China and Bill Gross Warn That the Bear Market Is Approaching
The loss of China as an investor is something the United States should start worrying about. Far from how some Trump voters may absorb this possibility, it could spell significant market trouble for them and many other Americans. The alarm comes from Bill Gross, who has made a reputation for knowing when to buy or sell bonds. They don’t call him the “Bond King” because he has a large collection of 007 DVDs.
In a recent interview, Gross said he’s making a bearish bet on the bond market through the Global Unconstrained Bond Fund, through Janus Henderson, the firm he manages. Gross expects U.S. Treasuries to drop in value because yields are rising quickly—yields increase as Treasuries’ prices fall. (Source: “‘Bond king’ Bill Gross has ‘gone short’ on bonds,” Financial Times, January 10, 2018.)
Why Is China Losing Confidence in the U.S.?
What’s driving the loss of confidence in the U.S. that a drop in Treasury values implies? Bond King Bill Gross has no doubt: it’s all because of China, which has been selling off some of its U.S. assets. Gross noted that high yield bonds—aka “junk bonds”—have become especially risky despite them having become popular since the 2008 financial crisis. This marks an important risk, given the potential for U.S. China sanctions over trade or North Korea.
Bonds, their market, and yields are one of the barometers of overall stock market sentiment. If the Chinese have started to pull out from U.S. Treasuries in a noticeable manner—enough to trouble Bill Gross—it’s a sign that an equities bear market may be around the proverbial corner. Because of the higher yields, portfolio managers could start shifting their clients’ savings from stocks to bonds/treasuries.
This could happen faster than even Gross—or Jeffrey Gundlach, for that matter—might think.
The moment of truth has arrived for secular bond bull market! Need to start rallying effective immediately or obituaries need to be written.
— Jeffrey Gundlach (@TruthGundlach) October 24, 2017
Stock values are at absolute highs, but nobody can offer a decent explanation for these record valuations. Indeed, there is a perception that the stock rally could end abruptly amid a series of lingering risks from geopolitics and from too much exuberance—perhaps driven by the economic growth that Trump’s tax cuts have promoted.
Certainly, corporate earnings, that traditional and perhaps outdated harbinger of stock valuations, have been rather flat for the past four years or so. The small corrections also point to the fact that when sentiment turns bearish, it will do so in a spectacularly bad “herd” manner, producing a major market crash.
Bearish Sentiment Is Growing Everywhere
That’s what Janus Fund Manager Bill Gross and China are worried about. Gross said that he’s bearish on U.S. Treasuries, U.K. gilts, and German Bunds. (Source: “Pimco could add U.S. Treasuries if market weakens further: Ivascyn,” Reuters, January 10, 2018.)
The reason investors should worry is the translation of all this. Whether you understand the bond market or not, there are worrying signs. Institutional investors have begun to sing from the songbook of those who worry the markets are no longer making sense. China, being one of the main buyers of U.S. debt, has sent the first shockwaves, noting it finds the U.S. market unattractive.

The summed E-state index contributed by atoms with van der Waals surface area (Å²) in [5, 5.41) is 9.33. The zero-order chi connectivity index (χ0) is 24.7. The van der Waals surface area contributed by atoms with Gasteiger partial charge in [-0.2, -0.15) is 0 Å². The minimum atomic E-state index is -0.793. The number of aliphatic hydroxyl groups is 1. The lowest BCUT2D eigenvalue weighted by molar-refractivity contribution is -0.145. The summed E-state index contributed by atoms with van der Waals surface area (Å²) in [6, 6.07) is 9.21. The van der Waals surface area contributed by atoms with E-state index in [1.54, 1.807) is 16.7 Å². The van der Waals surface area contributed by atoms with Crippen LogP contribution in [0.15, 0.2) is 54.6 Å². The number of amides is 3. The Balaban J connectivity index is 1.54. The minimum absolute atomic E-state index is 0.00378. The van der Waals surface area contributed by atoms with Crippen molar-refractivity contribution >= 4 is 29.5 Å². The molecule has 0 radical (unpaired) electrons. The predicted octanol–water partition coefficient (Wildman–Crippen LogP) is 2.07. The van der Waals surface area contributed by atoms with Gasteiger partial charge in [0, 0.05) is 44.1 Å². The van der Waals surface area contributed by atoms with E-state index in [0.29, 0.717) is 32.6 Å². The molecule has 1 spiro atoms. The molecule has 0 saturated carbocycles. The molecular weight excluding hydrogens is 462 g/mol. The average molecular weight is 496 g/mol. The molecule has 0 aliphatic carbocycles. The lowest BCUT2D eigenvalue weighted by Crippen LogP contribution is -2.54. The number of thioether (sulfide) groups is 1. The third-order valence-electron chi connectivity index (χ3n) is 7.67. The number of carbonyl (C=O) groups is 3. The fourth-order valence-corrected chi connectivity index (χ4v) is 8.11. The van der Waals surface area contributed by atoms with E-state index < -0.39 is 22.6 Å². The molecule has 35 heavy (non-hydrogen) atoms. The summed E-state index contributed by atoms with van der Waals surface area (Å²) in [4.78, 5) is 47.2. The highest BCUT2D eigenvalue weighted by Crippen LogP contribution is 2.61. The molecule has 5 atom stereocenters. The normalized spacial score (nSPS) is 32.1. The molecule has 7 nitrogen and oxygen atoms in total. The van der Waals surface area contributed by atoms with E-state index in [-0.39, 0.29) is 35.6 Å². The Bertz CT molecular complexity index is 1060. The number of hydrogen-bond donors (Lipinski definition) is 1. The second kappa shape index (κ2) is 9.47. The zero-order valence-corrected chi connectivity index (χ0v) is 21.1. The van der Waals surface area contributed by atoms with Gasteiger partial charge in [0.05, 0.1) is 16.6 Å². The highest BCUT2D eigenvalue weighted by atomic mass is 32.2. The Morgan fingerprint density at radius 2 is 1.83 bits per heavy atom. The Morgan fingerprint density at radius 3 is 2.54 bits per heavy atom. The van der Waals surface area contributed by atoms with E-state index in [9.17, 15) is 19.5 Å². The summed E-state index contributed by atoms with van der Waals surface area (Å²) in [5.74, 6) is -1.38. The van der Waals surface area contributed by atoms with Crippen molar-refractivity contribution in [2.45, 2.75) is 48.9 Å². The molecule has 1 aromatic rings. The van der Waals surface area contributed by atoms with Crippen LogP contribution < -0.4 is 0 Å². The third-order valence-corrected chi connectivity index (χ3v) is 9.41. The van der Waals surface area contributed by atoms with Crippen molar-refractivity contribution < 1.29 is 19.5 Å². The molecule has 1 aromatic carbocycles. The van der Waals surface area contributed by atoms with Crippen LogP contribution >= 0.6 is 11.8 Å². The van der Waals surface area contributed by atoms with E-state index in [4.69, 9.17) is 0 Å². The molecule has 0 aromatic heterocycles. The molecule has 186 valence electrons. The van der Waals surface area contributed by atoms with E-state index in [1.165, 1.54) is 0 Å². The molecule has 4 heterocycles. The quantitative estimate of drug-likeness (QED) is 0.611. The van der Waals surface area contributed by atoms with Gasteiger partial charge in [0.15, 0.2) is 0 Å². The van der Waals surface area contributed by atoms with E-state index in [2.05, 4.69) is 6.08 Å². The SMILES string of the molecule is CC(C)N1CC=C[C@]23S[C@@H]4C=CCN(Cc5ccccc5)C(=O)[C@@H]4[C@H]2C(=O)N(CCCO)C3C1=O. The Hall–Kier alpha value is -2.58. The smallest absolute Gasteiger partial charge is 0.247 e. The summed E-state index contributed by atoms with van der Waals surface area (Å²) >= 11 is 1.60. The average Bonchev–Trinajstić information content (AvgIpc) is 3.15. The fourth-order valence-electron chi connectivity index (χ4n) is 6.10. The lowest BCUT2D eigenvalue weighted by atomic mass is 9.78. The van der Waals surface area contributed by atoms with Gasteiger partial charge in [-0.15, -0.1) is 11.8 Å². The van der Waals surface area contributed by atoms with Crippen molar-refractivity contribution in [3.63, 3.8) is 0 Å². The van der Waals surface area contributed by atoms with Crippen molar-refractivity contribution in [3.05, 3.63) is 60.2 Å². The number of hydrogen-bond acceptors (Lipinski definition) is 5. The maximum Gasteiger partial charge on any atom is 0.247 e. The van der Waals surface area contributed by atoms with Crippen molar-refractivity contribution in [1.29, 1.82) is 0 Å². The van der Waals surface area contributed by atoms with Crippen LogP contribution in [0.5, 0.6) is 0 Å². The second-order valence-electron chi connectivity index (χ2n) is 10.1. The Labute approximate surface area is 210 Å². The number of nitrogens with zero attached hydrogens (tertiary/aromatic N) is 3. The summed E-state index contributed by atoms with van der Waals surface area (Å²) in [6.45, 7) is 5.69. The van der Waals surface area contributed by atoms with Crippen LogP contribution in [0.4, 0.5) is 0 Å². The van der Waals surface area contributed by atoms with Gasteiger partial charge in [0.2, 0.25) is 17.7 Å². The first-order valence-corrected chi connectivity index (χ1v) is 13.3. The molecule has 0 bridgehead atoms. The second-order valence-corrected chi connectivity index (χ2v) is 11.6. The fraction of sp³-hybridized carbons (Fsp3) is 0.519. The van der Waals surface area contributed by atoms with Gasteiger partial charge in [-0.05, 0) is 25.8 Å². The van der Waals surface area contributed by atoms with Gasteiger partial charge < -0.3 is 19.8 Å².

Central banks, from the Federal Reserve to the European Central Bank or the Bank of Japan, share China’s concerns. Yields are increasing in many major economies, from Spain to Germany. China is merely the trigger. And there’s little that can be done. President Trump has put much pressure on Beijing.
In turn, the Chinese want to reduce their debt levels. This combination—that is, China’s perception of U.S. hostility and its own economic needs—explains the deeply nationalistic nature of China’s motivation for selling off U.S. debt. In other words, they won’t easily back down.
Don’t Ignore the Impact From Central Banks’ Policies
Moreover, there are concerns over how the advanced economies will absorb the impact of rising interest rates, as central banks might terminate quantitative easing (QE) policies. QE has lasted longer than many had expected. The low interest rates were needed to boost economic activity in countries that endured difficult conditions after the 2008 sub-prime crash.
The problem is that once more investors catch on to the fact that bond markets are falling, favoring yields, it will be impossible to stop money managers from making their move. The effect of the U.S. tax bill will be to limit its ability to adjust to inflation. Every point of higher interest means much higher debt payments. Lower taxes make servicing the current debt payments more problematic already.
Finally, consider the inevitable demise of the retail industry. It’s no mystery that the rise and increasing dominance of Amazon.com, Inc. (NASDAQ:AMZN)—and the online units of many retail chains—has caused a hemorrhage of jobs in the traditional retail industry. There’s also the drive toward further automation and artificial intelligence.
Thus, in the mid and long terms, there are substantial systemic risks to the overall health of the American economy. We have tested the limits of the bull market since 2009. With every new record high, the chances for a massive and heavier fall increase.